FRESNO, Calif. (KFSN) -- More than one-third of all Americans report being affected by knee pain. Knee replacement surgery can offer relief, but the implants only last between 12 and 15 years. Patients under the age of 40 aren't usually considered good candidates for the procedure because they would need too many revision operations. Now there's a simple surgery that's saving knees in younger patients.
Today, nurse Kirstin Kent can walk, climb, and lift without a problem. A year ago, severe knee pain prevented her from doing her job.
Kent told Ivanhoe, "I would go and sit in my office, and I wouldn't get up much. I kept telling people I'm not lazy, I'm just in too much pain to get up and move."
An injury that happened when she was a teen caused a loss of cartilage in her thirties.
"It was just that deep bone pain, like grinding, like bone on bone," described Kent.
She tried drugs, therapy, injections and even had her knee re-aligned. Doctors told her a knee replacement could offer lasting relief, but she was too young.
"Honestly, a part of me was like well, why don't we just amputate it above my knee," said Kent.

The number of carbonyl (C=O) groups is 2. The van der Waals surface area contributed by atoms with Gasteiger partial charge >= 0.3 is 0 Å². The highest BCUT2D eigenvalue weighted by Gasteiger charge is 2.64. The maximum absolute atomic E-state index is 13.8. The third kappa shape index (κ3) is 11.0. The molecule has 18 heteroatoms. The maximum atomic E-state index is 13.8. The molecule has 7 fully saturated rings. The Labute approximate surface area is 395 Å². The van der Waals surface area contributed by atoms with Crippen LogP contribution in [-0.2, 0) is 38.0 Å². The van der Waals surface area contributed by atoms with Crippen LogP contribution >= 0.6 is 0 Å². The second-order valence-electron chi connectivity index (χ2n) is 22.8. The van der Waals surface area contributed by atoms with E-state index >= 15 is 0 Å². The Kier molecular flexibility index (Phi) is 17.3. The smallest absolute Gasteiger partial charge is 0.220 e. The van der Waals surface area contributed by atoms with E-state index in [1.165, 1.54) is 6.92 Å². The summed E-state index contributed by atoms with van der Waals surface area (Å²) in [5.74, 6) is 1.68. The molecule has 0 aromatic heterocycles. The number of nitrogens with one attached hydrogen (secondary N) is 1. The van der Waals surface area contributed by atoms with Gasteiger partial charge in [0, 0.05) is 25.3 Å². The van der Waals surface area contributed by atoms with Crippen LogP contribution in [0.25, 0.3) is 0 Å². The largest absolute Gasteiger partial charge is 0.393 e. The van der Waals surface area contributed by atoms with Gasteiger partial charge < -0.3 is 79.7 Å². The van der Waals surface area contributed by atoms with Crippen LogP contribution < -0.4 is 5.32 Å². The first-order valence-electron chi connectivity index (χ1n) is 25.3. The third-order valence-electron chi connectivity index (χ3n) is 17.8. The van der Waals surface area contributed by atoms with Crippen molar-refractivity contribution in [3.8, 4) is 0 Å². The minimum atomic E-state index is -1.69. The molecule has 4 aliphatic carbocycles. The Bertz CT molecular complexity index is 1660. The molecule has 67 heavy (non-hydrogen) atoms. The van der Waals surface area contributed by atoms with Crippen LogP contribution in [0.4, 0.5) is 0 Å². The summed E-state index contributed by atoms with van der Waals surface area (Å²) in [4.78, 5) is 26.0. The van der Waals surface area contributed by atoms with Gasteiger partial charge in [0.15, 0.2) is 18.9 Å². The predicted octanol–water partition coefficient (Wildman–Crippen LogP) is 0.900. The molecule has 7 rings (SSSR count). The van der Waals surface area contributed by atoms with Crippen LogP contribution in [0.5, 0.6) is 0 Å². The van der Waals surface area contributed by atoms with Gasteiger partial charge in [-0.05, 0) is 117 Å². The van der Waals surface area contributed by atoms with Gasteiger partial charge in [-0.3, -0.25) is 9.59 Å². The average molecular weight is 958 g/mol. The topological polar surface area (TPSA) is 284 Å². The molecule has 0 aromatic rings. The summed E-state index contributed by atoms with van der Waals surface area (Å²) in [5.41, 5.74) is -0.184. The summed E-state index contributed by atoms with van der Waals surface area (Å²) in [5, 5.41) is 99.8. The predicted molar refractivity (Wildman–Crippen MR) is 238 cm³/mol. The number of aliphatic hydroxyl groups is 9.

Then Rush University surgeon Brian Cole, M.D., told her about an option called an osteochondral allograft transplant. It involves transplanting cartilage and bone from a deceased donor.
"The same donor who has heart and liver and lung donation at the time of death also donates parts such as cartilage," Dr. Cole told Ivanhoe.
Surgeons make a small incision in the knee and remove the patient's damaged cartilage and bone. Then, they replace it with the new donor tissue.
"It's almost like if you were missing a tile on your shower or tub, and you replace that tile with a healthier, or new, piece of tile," explained Dr. Cole.
Kent had to wait several months for a donor. But today, she's pain-free.
Kent said, "It's just a miracle. I don't have any pain any more, and I never thought that I would see this day."
Patients don't have to take anti-rejection drugs because the body doesn't see the transplanted cartilage tissue as foreign. Kent's allograft procedure is expected to last at least 10 years. The closer she gets to 50, the better her chances of being considered a good candidate for knee replacement surgery. This procedure is only for patients with certain types of knee arthritis that is relatively well localized to a specific area of the knee.
Contributors to this news report include: Cyndy McGrath, Supervising Producer; Julie Marks, Field Producer; Milvionne Chery, Assistant Producer; Tony D'Astoli, Editor.
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